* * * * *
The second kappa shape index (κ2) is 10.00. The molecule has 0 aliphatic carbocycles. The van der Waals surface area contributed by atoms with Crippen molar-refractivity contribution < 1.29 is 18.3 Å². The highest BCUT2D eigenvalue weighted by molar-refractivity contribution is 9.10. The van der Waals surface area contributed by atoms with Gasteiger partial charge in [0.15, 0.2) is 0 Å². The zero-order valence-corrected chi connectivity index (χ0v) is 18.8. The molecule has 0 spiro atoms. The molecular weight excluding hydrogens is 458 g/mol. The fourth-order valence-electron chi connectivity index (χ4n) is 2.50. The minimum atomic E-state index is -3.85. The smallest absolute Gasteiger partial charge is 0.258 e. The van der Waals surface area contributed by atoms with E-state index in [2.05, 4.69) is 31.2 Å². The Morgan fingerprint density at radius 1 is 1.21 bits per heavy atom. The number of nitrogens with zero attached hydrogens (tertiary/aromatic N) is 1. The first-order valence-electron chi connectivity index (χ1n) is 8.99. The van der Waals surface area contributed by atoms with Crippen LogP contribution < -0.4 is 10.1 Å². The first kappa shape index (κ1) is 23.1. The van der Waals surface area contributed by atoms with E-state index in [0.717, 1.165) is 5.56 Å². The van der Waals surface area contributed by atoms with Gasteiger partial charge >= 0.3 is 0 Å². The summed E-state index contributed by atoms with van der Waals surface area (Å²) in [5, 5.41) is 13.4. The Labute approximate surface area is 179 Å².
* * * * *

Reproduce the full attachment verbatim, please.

The second kappa shape index (κ2) is 10.00. The molecule has 0 aliphatic carbocycles. The van der Waals surface area contributed by atoms with Crippen molar-refractivity contribution < 1.29 is 18.3 Å². The highest BCUT2D eigenvalue weighted by molar-refractivity contribution is 9.10. The van der Waals surface area contributed by atoms with Gasteiger partial charge in [0.15, 0.2) is 0 Å². The zero-order valence-corrected chi connectivity index (χ0v) is 18.8. The molecule has 0 spiro atoms. The molecular weight excluding hydrogens is 458 g/mol. The fourth-order valence-electron chi connectivity index (χ4n) is 2.50. The minimum atomic E-state index is -3.85. The smallest absolute Gasteiger partial charge is 0.258 e. The van der Waals surface area contributed by atoms with E-state index in [2.05, 4.69) is 31.2 Å². The Morgan fingerprint density at radius 1 is 1.21 bits per heavy atom. The number of nitrogens with zero attached hydrogens (tertiary/aromatic N) is 1. The first-order valence-electron chi connectivity index (χ1n) is 8.99. The van der Waals surface area contributed by atoms with Crippen LogP contribution < -0.4 is 10.1 Å². The first kappa shape index (κ1) is 23.1. The van der Waals surface area contributed by atoms with E-state index in [0.717, 1.165) is 5.56 Å². The van der Waals surface area contributed by atoms with Gasteiger partial charge >= 0.3 is 0 Å². The summed E-state index contributed by atoms with van der Waals surface area (Å²) in [5, 5.41) is 13.4. The Labute approximate surface area is 179 Å².